Vegetarians For Life

A growing number of people are excluding meat from their diets. We spoke to Pauline Menezes and Dr George Jacobs from the Vegetarian Society of Singapore about the motivations and the implications of a vegetarian or vegan diet.


Vegetarian diet is a broad term to describe diets that are devoid of ingredients of animal origin, at varying degrees. A vegetarian diet in the west generally means a diet comprising plants, egg and dairy.

In the Chinese community, following a vegetarian diet usually comprises plants and may include egg, but usually no pungent spices (onions, garlic, scallions, chives and leeks). Dairy is not a common ingredient in traditional Chinese culture and cuisine. Some Buddhist vegetarians completely omit all animal products, whereas most Indian vegetarians consume plants and dairy products.

Though a vegan diet is not a new concept, the term was first coined by Donald Watson in 1944, co-founder of the Vegan Society UK. A vegan diet is defined as a diet that is devoid of all animal products and derivatives, as well as any ingredient and process that requires animal products or causes animal suffering.

For example, white/refined/processed sugar requires a filtering process that, in some manufacturing processes, utilises animal bone char while others use plastic or synthetic pallets. Similar, wines require a filtering process that in some wineries utilises fish swim bladders (isinglass) while others use synthetic filters.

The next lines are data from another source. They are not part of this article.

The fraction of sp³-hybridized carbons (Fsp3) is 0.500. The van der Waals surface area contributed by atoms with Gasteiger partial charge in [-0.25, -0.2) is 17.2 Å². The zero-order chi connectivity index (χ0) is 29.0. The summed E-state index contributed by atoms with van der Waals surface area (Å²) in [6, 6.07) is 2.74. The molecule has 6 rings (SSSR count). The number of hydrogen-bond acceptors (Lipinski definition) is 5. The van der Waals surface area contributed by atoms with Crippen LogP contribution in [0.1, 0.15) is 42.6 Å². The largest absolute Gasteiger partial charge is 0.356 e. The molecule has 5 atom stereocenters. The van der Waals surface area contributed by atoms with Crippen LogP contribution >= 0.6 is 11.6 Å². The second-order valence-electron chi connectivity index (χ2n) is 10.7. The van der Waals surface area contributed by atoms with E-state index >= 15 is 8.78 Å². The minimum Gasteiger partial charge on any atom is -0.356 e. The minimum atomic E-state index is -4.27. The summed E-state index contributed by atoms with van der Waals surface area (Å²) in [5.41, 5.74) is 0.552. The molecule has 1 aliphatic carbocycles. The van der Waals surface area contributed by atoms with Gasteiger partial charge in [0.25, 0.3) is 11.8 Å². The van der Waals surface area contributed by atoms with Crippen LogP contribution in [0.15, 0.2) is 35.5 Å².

After talking to Pauline and George, it seems there are as many reasons for adopting a vegetarian diet as there are vegetables in the earth.

Obviously, culture and religion play an integral role for the majority of vegetarians in the world. Millions of vegetarians simply follow the diet of their upbringing, practising the ancient wisdom of their parents and forebears. Others are motivated mainly for reasons related to health.

“Ill health can jolt individuals into adopting a healthier diet and a vegan one devoid of saturated animal fats, as all animal products contain saturated fats,” said Pauline. “A high-fat diet can contribute to the top three health problems of cardiovascular diseases, diabetes and many types of cancers.”

Another group of vegetarians is motivated by a desire to excel in sports. Apparently, many high-performance athletes are discovering that a vegan diet helps improve performance and speed up recovery.

“From the strongest man, to the fastest and oldest in their respective sports, just to name a few, many top-level athletes are practising a healthy vegan diet. Some well-known names from the last decade are Billie Jean King and Carl Lewis to more recent names, Venus Williams, Scott Jurek, Patrik Baboumian, Mac Danzig… and the list keeps growing,” said Pauline.

Of course, compassion can also be a strong driver to adopt a vegetarian diet. For animal lovers who do not wish to contribute to the suffering of animals, vegetarianism is a natural choice.


There are two main environmental reasons to move towards plant-based diets. The first is the sheer inefficiency of animal-based foods.